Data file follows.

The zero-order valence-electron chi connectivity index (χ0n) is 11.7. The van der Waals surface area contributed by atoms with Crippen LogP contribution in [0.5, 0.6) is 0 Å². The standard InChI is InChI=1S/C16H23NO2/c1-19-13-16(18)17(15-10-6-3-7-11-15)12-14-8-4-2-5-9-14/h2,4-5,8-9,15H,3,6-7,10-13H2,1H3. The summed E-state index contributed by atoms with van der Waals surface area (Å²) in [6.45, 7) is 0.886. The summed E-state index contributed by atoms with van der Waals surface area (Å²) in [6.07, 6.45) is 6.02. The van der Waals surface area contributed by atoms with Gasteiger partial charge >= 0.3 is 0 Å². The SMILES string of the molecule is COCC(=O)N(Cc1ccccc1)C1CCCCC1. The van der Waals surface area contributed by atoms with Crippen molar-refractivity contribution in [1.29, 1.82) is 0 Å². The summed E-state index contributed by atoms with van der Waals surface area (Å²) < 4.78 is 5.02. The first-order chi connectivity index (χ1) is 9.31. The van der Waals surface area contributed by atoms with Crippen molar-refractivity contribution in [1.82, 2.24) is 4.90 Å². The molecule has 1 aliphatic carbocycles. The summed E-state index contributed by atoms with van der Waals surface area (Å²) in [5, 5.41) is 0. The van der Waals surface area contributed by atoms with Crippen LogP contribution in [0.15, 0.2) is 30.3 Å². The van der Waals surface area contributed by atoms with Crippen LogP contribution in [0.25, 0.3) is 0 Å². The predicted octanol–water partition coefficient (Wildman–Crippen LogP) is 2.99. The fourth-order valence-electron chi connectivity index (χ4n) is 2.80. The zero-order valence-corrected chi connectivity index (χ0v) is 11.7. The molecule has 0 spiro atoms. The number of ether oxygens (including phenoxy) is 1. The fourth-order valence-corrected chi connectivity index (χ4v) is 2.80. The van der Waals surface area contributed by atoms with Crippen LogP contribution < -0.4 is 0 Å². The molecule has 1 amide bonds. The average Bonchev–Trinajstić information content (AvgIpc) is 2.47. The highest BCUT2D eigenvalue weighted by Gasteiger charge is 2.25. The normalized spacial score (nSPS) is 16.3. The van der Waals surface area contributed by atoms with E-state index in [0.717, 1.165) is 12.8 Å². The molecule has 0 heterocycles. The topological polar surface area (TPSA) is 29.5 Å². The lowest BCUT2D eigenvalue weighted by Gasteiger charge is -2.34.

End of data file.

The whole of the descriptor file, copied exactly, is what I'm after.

The zero-order valence-electron chi connectivity index (χ0n) is 11.7. The van der Waals surface area contributed by atoms with Crippen LogP contribution in [0.5, 0.6) is 0 Å². The standard InChI is InChI=1S/C16H23NO2/c1-19-13-16(18)17(15-10-6-3-7-11-15)12-14-8-4-2-5-9-14/h2,4-5,8-9,15H,3,6-7,10-13H2,1H3. The summed E-state index contributed by atoms with van der Waals surface area (Å²) in [6.45, 7) is 0.886. The summed E-state index contributed by atoms with van der Waals surface area (Å²) in [6.07, 6.45) is 6.02. The van der Waals surface area contributed by atoms with Gasteiger partial charge >= 0.3 is 0 Å². The SMILES string of the molecule is COCC(=O)N(Cc1ccccc1)C1CCCCC1. The van der Waals surface area contributed by atoms with Crippen molar-refractivity contribution in [1.29, 1.82) is 0 Å². The summed E-state index contributed by atoms with van der Waals surface area (Å²) < 4.78 is 5.02. The first-order chi connectivity index (χ1) is 9.31. The van der Waals surface area contributed by atoms with Crippen molar-refractivity contribution in [1.82, 2.24) is 4.90 Å². The molecule has 1 aliphatic carbocycles. The summed E-state index contributed by atoms with van der Waals surface area (Å²) in [5, 5.41) is 0. The van der Waals surface area contributed by atoms with Crippen LogP contribution in [0.15, 0.2) is 30.3 Å². The van der Waals surface area contributed by atoms with Crippen LogP contribution in [0.25, 0.3) is 0 Å². The predicted octanol–water partition coefficient (Wildman–Crippen LogP) is 2.99. The fourth-order valence-electron chi connectivity index (χ4n) is 2.80. The zero-order valence-corrected chi connectivity index (χ0v) is 11.7. The molecule has 0 spiro atoms. The number of ether oxygens (including phenoxy) is 1. The fourth-order valence-corrected chi connectivity index (χ4v) is 2.80. The van der Waals surface area contributed by atoms with Crippen LogP contribution < -0.4 is 0 Å². The molecule has 1 amide bonds. The average Bonchev–Trinajstić information content (AvgIpc) is 2.47. The highest BCUT2D eigenvalue weighted by Gasteiger charge is 2.25. The normalized spacial score (nSPS) is 16.3. The van der Waals surface area contributed by atoms with E-state index in [0.717, 1.165) is 12.8 Å². The molecule has 0 heterocycles. The topological polar surface area (TPSA) is 29.5 Å². The lowest BCUT2D eigenvalue weighted by Gasteiger charge is -2.34.